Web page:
An interesting link here is that the doctor in attendance, Dr Croft, to the Duchess's lying-in was not well known at the time, which added to the gossip - (why was a top doctor not attending the birth?). 28 years later he was the man in charge of Princess Charlotte's bungled child-birth, and bore the responsibility for her death, commiting suicide soon after.

    It is probably unlikely that the Marquis of Hartington, or Hart as he was known, was illegitimate, but the strange circumstances did not help to dispel rumours which lingered up until Hart's death in 1858.

    The Duchess was haunted by debt all her life. Her addiction to gambling and the extravagent parties were pleasure and her bane. She borrowed heavily from her friends, and used her influence to borrow more from such people as Thomas Coutts of Coutts bank. She borrowed money on the tacit agreement that she would introduce Coutts' daughter's into society. On her death she left a note to her son to pleading that he should make sure the Duke honoured her debts which amounted to almost 20 thousand pounds.

    One other scandal accompanies the Duchess. She had one known affair, with the Charles Grey later 2nd Earl Grey. Their was one child from this union, Eliza Couteney, who was brought up by the 1st Earl Grey as Charles' sister.

    The household settled down into a semblance of domestic bliss and quietitude in the mid 1790's. The Duchess's health had not been good and there had been some problems in the late 1780's. Now she seemed fail suddenly. She had some kind of ulcer or infection in one eye and their were worries that she wouldn't regain her sight, she was frequently bled and leeches were applied to eyeball. Her appearance contemporaries noted was 'much altered'. Her complexion coarse, one eye gone and her neck immense, she was only 40.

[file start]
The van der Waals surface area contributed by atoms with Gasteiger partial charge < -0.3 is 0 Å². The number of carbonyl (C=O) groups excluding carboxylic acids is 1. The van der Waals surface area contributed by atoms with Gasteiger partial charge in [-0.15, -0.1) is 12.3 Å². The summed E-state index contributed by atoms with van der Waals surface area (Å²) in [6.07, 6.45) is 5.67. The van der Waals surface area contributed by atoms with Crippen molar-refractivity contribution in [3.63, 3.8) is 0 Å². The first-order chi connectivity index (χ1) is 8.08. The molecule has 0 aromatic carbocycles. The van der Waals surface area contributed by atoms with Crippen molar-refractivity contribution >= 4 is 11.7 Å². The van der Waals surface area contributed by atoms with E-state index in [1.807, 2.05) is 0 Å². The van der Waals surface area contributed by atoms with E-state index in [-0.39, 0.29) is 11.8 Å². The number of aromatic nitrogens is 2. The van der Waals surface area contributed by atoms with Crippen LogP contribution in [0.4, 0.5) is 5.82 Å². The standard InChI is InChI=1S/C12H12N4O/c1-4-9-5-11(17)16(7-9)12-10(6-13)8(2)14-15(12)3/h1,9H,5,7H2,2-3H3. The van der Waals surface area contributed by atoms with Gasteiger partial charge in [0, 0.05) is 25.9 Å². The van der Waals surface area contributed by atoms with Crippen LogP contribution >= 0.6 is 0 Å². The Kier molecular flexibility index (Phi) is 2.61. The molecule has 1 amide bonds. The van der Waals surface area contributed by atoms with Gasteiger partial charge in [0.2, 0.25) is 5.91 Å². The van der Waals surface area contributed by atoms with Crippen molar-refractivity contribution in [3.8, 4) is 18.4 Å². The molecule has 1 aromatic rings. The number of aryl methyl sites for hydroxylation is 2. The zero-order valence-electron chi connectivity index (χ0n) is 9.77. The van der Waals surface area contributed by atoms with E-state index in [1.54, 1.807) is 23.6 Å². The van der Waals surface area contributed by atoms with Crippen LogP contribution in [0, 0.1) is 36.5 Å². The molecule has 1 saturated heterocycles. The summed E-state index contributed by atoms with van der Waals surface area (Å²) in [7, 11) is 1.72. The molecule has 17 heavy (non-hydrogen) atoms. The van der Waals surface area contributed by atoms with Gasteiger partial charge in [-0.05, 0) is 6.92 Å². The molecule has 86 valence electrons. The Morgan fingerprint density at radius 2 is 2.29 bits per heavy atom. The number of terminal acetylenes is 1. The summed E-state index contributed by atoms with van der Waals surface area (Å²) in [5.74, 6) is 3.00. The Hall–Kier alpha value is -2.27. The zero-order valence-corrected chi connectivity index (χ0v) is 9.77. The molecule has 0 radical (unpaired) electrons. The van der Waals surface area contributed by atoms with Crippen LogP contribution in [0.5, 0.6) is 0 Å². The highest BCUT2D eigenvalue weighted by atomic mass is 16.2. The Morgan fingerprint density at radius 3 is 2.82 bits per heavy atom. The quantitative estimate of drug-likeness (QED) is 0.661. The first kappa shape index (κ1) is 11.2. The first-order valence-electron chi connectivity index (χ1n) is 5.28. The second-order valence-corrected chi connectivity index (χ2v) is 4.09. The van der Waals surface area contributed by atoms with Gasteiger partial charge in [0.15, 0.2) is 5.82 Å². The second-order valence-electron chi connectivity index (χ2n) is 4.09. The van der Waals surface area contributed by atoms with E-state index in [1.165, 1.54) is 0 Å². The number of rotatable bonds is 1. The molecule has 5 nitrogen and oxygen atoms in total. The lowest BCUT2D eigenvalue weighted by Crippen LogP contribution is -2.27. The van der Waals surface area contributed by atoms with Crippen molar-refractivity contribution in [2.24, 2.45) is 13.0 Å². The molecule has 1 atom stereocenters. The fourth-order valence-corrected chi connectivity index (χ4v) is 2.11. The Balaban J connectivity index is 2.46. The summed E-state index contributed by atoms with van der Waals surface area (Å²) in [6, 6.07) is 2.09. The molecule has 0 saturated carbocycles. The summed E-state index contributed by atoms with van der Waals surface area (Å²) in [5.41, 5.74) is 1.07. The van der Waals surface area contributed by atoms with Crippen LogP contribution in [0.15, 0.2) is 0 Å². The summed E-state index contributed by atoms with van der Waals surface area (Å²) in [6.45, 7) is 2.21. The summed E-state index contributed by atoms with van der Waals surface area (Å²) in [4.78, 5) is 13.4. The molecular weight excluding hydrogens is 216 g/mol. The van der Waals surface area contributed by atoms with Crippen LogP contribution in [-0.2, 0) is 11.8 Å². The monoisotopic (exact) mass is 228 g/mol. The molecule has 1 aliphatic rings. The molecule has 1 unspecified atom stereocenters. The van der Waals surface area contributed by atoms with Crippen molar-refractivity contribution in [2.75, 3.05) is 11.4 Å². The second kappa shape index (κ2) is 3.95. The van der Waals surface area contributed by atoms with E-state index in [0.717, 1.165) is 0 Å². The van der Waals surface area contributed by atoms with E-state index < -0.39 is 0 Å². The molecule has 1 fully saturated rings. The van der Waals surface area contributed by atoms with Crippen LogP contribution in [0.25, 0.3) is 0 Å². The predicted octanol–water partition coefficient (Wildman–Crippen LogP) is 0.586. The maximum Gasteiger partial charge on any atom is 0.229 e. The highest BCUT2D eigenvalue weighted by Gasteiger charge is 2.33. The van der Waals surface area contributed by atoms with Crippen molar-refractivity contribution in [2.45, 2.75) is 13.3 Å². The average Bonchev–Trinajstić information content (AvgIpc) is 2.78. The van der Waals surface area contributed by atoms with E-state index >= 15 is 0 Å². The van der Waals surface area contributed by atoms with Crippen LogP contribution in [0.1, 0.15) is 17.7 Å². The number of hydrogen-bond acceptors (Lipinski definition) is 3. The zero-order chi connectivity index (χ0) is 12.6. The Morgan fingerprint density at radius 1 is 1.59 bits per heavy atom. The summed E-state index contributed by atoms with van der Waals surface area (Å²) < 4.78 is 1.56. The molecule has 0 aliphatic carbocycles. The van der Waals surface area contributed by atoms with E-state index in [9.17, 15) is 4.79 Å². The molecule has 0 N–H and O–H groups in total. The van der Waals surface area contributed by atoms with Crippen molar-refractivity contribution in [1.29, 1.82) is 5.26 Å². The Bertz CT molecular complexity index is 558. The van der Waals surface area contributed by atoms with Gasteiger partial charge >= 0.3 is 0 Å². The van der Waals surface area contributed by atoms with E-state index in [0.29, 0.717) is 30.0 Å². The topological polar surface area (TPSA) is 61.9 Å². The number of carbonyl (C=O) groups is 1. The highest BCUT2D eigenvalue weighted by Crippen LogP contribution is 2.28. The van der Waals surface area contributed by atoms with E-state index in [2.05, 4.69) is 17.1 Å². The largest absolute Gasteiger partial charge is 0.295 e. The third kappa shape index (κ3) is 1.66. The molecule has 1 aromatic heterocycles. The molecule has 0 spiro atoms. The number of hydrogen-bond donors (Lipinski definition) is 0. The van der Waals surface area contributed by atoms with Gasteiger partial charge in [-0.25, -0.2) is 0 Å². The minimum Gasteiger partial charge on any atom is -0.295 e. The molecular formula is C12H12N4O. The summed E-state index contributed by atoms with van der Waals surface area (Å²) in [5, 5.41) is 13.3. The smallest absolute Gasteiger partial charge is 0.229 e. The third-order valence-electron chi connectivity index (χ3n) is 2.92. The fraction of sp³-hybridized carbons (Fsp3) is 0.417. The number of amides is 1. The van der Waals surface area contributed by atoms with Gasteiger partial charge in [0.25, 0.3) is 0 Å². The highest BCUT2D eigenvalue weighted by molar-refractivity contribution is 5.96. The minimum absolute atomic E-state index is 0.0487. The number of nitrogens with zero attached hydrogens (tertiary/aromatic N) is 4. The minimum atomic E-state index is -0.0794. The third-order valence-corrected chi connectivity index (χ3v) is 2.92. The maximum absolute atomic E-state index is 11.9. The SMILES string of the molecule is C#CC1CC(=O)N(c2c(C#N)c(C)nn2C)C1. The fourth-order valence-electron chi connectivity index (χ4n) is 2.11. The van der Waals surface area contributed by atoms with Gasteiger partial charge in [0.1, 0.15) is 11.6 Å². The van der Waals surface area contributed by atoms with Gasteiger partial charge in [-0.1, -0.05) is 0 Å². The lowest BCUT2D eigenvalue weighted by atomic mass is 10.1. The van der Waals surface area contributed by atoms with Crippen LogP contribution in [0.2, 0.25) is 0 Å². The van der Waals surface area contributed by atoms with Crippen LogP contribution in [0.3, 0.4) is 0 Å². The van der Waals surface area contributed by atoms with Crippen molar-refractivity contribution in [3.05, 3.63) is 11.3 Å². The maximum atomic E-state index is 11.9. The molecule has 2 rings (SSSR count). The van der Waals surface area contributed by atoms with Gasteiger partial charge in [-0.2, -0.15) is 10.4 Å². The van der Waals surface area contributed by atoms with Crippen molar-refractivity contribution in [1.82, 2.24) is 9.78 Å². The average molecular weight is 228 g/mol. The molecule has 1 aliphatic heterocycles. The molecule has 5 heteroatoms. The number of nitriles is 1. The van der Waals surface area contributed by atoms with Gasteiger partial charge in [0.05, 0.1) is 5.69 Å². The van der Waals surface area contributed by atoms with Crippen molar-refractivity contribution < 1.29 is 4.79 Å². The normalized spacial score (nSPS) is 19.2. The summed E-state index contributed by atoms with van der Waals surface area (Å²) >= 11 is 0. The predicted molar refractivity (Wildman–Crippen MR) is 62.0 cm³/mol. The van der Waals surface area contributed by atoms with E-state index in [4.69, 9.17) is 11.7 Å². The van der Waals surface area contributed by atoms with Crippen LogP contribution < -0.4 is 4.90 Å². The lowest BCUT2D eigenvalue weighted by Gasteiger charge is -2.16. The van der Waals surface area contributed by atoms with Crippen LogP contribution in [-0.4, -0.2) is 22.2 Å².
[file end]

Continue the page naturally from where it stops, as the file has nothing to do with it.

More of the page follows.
Headaches and failing eyesight plagued her for the rest of her life. The Duchess's fame was so great that when news that she was dying spread in 1806 a large crowd gathered at the gates to Devonshire house in Picadilly for news.

    The above picture by Dighton done around the Regency period is one of a series of fashionable men of the period. It is of "Hart" the 6th Duke of Devonshire - Georgiana's youngest child and only son. He died childless.

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    Georgiana - Duchess of Devonshire by Brian Masters
    The Two Duchesses - Correspondence edited by Foster Vere
    The Two Duchesses - by Arthur Calder-Marshall
    Georgiana - Amanda Foreman
    In Whig Society - Marjorie Villiers
    Lord Granville Leveson Gower - Private Corresponsdence, Ed. Castalia, Countess Granville
    A Regency Chapter, Ethel Colbourn Mayne